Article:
Caldwell seeks tourism funds for 2019 mayors conference
The Hawaii Tourism Authority is considering a request from Mayor Kirk Caldwell to chip in at least $500,000 to help the city host next year’s U.S. Conference of Mayors.
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The Hawaii Tourism
Authority is considering a request from Mayor Kirk Caldwell to chip in at least $500,000 to help the city host next year’s U.S. Conference of Mayors.
Caldwell made his pitch at the agency’s Sept. 27 board meeting, when he told HTA board members that he wants them to provide between $500,000 and $1 million for the conference, scheduled for June 28 to July 1, and the affiliated International Mayors Climate Summit on June 27 at the East-West Center.
Caldwell said that so far he’s gotten commitments for $700,000, but to stay on track for his $4.5 million fundraising goal, he has to bring in at least $3 million by year’s end.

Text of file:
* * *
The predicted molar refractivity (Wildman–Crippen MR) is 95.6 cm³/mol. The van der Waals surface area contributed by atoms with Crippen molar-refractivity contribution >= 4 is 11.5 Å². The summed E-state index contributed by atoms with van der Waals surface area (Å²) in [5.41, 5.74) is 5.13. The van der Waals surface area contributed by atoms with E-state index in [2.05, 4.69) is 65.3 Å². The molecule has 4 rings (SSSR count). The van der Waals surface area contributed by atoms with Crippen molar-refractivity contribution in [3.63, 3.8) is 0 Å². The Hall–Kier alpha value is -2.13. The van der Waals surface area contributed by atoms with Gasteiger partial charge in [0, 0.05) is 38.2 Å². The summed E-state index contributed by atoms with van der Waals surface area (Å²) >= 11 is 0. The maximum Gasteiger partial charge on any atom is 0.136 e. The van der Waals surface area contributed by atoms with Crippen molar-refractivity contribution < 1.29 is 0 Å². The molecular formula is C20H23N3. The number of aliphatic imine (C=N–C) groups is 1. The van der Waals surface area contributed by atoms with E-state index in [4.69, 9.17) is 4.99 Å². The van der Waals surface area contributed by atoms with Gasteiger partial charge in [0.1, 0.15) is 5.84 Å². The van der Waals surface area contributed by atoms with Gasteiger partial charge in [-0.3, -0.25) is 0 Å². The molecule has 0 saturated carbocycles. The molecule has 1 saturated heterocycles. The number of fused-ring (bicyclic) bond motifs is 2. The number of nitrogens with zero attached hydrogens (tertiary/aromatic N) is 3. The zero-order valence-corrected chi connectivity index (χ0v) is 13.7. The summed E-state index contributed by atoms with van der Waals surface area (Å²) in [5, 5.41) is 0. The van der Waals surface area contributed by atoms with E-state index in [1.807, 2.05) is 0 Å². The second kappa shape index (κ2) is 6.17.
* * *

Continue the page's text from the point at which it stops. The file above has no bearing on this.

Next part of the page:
“When you look at what it generates, it’s a small request,” he said. “If I don’t receive significant financial support that means that the other guys are going to be less willing to give because the major industry doesn’t have faith.”
HTA Board Chairman Rick Fried said he hopes to have a decision for the mayor by the next board meeting, slated for Oct. 25.
The conference is
expected to attract 1,500 attendees, including 350 mayors, and is expected to contribute $8 million in
direct spending to Hawaii’s economy. In addition, the conference and climate summit would draw international representatives, Caldwell said.
Attendance by officials from Japan, site of the 2020 Olympics, also would provide HTA with an opportunity to continue lobbying for lead-up events to be held here for surfing, a new Olympic sport, the mayor said.
Additionally, Caldwell said the events will bring celebrities and VIPs to Hawaii. He has invited former President Barack Obama, the Dalai Lama, Larry Ellison, Mark Zuckerberg, Oprah Winfrey, Bruno Mars and Dwayne Johnson, among others.